Cricket: England must take an aggressive stance: Derek Pringle says the tourists must go on the attack if the Ashes are to be won

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The Independent Online
BY ANNOUNCING the squad to tour Australia on Friday - the day before the NatWest final - the England selectors have blocked what has been a traditional, if last-minute, route to spend the off season abroad, courtesy of the TCCB. In the past, a swashbuckling performance in the September final has been the salvation of many a player. And if touring these days bears little resemblance to a jolly on the QE2, heading south with the swallows certainly beats a winter spent filling in the UB40.

This break with tradition follows the one taken last Thursday, when the selectors announced that Michael Atherton will continue as captain. It is clear that the selectors want to be bold and positive in their decisions and by announcing the squad and the captain early, they are clearly indicating that the obvious candidates have presented themselves already.

Now that Atherton has decided to carry on as captain, the youngest since The Hon Ivo Bligh took a side to Australia in 1882, the 17-strong squad should comprise the 12 from The Oval plus five others, chosen from a small pool containing Mike Gatting, Robin Smith, Angus Fraser, Shaun Udal, Chris Lewis, Dominic Cork, Mark Ilott, Ian Salisbury and Neil Fairbrother.

Far from making things easier, England's crushing victory over South Africa last week has confused the issue. Since relinquishing the England captaincy, Graham Gooch's Test- match form has dropped dramatically. This has happened before, but whereas previous troughs have coincided with a poor run for Essex, this has not been the case this time. The suggestion, in some quarters, that he can no longer motivate himself to the same degree as when he was captain does him a harsh injustice. In any case, nobody played Shane Warne as well last year and, for that reason alone, Atherton should want him in the side.

Gooch, though, may feel that time is catching up with him. Nobody works harder at his game, but despite extra fielding practice every morning, he still dropped two relatively simple catches at The Oval. He is still hungry for Test cricket, but modern tours, particularly this one as it zig-zags back and forth between Tests and one-dayers at the behest of TV schedules, are easier for young men to cope with.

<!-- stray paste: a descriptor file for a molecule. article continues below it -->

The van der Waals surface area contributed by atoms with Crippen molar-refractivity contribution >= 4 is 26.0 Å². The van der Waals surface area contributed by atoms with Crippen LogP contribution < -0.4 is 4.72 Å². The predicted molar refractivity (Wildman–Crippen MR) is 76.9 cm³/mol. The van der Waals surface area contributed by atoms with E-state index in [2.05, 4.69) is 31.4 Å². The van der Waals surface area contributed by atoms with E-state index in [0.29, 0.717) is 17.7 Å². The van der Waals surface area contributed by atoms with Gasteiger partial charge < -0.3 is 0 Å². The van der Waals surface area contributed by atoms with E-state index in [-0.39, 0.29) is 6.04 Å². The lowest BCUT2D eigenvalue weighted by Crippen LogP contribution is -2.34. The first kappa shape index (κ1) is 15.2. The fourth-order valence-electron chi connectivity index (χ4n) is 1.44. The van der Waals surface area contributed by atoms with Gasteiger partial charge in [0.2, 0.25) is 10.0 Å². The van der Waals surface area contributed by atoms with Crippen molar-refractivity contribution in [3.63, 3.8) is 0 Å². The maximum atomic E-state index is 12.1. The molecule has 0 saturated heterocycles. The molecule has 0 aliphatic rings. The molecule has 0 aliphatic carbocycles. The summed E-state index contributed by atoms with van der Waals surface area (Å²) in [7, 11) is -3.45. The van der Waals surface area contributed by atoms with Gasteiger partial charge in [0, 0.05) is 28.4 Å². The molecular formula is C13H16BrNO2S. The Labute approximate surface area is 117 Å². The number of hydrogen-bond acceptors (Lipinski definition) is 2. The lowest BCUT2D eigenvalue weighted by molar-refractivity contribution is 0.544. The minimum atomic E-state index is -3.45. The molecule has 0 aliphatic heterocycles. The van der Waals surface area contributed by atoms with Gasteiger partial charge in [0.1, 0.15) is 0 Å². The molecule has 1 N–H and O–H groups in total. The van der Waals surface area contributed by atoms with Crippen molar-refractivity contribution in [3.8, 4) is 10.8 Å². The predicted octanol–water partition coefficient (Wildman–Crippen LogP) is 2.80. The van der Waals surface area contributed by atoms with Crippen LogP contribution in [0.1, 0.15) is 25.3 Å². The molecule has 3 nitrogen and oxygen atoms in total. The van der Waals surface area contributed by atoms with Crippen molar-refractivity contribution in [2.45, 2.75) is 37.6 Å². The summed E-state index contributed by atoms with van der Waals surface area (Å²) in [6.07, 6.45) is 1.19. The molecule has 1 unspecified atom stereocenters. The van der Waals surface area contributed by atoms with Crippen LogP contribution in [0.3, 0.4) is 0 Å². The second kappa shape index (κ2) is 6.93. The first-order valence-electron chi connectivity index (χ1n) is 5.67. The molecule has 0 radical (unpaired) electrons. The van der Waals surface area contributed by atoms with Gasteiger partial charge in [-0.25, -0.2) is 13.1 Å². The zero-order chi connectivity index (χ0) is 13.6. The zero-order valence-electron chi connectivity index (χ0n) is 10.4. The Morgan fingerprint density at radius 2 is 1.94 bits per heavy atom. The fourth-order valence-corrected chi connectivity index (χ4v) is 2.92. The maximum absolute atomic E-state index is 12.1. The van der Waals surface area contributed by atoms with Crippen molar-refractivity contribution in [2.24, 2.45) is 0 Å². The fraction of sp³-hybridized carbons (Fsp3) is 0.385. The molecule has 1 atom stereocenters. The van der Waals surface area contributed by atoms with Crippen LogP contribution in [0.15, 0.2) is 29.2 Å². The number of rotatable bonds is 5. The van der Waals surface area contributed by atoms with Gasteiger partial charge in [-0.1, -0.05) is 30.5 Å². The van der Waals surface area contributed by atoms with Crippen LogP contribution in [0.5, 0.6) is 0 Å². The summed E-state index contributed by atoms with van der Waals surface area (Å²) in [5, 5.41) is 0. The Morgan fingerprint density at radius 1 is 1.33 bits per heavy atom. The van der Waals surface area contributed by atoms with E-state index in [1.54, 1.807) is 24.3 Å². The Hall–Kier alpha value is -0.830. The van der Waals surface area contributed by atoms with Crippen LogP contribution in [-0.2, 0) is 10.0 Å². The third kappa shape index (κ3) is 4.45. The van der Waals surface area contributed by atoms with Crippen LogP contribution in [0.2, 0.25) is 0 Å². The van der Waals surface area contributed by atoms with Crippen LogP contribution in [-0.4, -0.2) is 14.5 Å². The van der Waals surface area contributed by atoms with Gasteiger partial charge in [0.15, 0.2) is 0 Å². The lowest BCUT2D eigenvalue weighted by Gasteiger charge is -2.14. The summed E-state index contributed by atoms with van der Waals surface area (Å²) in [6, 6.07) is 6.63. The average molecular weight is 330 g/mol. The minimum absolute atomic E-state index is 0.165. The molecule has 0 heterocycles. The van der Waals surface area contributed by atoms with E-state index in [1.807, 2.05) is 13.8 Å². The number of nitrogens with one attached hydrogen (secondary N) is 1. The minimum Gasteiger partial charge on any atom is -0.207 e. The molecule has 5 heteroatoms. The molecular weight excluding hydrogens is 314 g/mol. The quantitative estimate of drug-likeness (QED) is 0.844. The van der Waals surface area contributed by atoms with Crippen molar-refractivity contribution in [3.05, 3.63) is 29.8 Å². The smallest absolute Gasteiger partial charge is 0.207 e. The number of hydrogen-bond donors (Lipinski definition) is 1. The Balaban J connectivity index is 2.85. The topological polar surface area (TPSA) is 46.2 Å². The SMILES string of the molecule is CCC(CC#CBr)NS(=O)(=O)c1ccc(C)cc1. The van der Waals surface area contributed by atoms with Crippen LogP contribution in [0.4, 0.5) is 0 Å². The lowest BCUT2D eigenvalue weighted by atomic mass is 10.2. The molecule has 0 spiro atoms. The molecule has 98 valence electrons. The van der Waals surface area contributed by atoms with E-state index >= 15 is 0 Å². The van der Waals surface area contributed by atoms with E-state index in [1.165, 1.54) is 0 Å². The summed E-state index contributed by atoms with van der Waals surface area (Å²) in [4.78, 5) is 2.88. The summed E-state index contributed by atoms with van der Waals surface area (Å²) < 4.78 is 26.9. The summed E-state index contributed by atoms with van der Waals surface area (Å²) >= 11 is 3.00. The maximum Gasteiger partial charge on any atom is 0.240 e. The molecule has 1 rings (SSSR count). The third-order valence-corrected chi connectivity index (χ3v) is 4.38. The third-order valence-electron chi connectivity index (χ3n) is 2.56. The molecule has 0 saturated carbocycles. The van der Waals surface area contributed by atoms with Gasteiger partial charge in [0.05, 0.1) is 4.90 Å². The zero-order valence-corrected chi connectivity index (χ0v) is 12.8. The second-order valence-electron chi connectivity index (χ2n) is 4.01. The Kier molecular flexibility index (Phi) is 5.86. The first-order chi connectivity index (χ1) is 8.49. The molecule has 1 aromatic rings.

Despite that, John Crawley may have to wait a while longer. There is no doubt that the selectors recognise Crawley as an outstanding talent who has a minor technical flaw with his footwork. By not moving his back foot into line, he leaves himself vulnerable to balls pitching just wide of off-stump. Whether or not a long Ashes tour is the place to iron this out is open to question, and a leading role on the A team tour to India may prove more valuable than a bit-part Down Under.

If recent patterns are anything to go by, Australia's spinners, especially Warne, will provide the main threat to England's batting. There is no doubt that Warne's leg-break and flipper are the danger balls. One way to counter that has been to play left-handers and, apart from Thorpe, whose stupendous form makes him an automatic choice, it may be prudent to pick Fairbrother in case Warne ties England's right-handed majority in knots.

Both Atherton and Ray Illingworth know England have to be aggressive, and the latter will probably push for Gatting's inclusion, not least for his bulldog spirit. If Gatting goes, there can be no place for Robin Smith. He may rue his poor form which meant he was absent against the all-seam attack of South Africa, to which his game is best suited.

If England win the Ashes without Smith, he will find it a long road back. He is a good team man, but even he will find it hard not to feel bitter after the faith shown in Hick, who, like Gatting before him, has taken a long time to flower. Whether or not the born-again Hick goes on to full bloom, will be sorely tested by his moustachioed tormentor of yore, Merv Hughes. It wil be a shame if big, bad Merv has had to clean up his act. Verbal exchanges have always been part and parcel of an Ashes Test, and as long as the posturing doesn't go over the top, it should be tolerated.

The bowlers just about pick themselves and, barring any horrible injuries between now and October, Angus Fraser, Phil Tufnell and Shaun Udal should join the four seamers who played at The Oval. However, if Hick is thought capable of doing the off-spinning role, Ian Salisbury would be the more attacking option as second spinner. Consideration should also be given to Mark Ilott, who swung the Kookaburra ball around during the A team's tour of South Africa. Such things, though, are never guaranteed, and Ilott has struggled with a groin injury for most of the summer. With Rhodes keeping wicket and Stewart acting as his deputy, England can afford to take two all-rounders. If Craig White recovers in time from his shin splints, either he, or Chris Lewis, could find themselves partnering Dominic Cork.

With the emphasis clearly on youth, England must bring back the Ashes without the captain pulling anything extraordinary out of his pocket. After a drawn series against South Africa, themselves unbroken after two series against the Aussies, England must take heart. Apart from the brilliance of David Boon, Mark Waugh, Warne and Tim May, Australia have two ageing fast bowlers and a new captain. Now is the time to exploit them.

Possible squad: Atherton, Stewart, Gooch, Hick, Thorpe, Gatting, Fairbrother or Crawley, Cork, Lewis, Rhodes, DeFreitas, Gough, Malcolm, Benjamin, Fraser, Tufnell, Udal.

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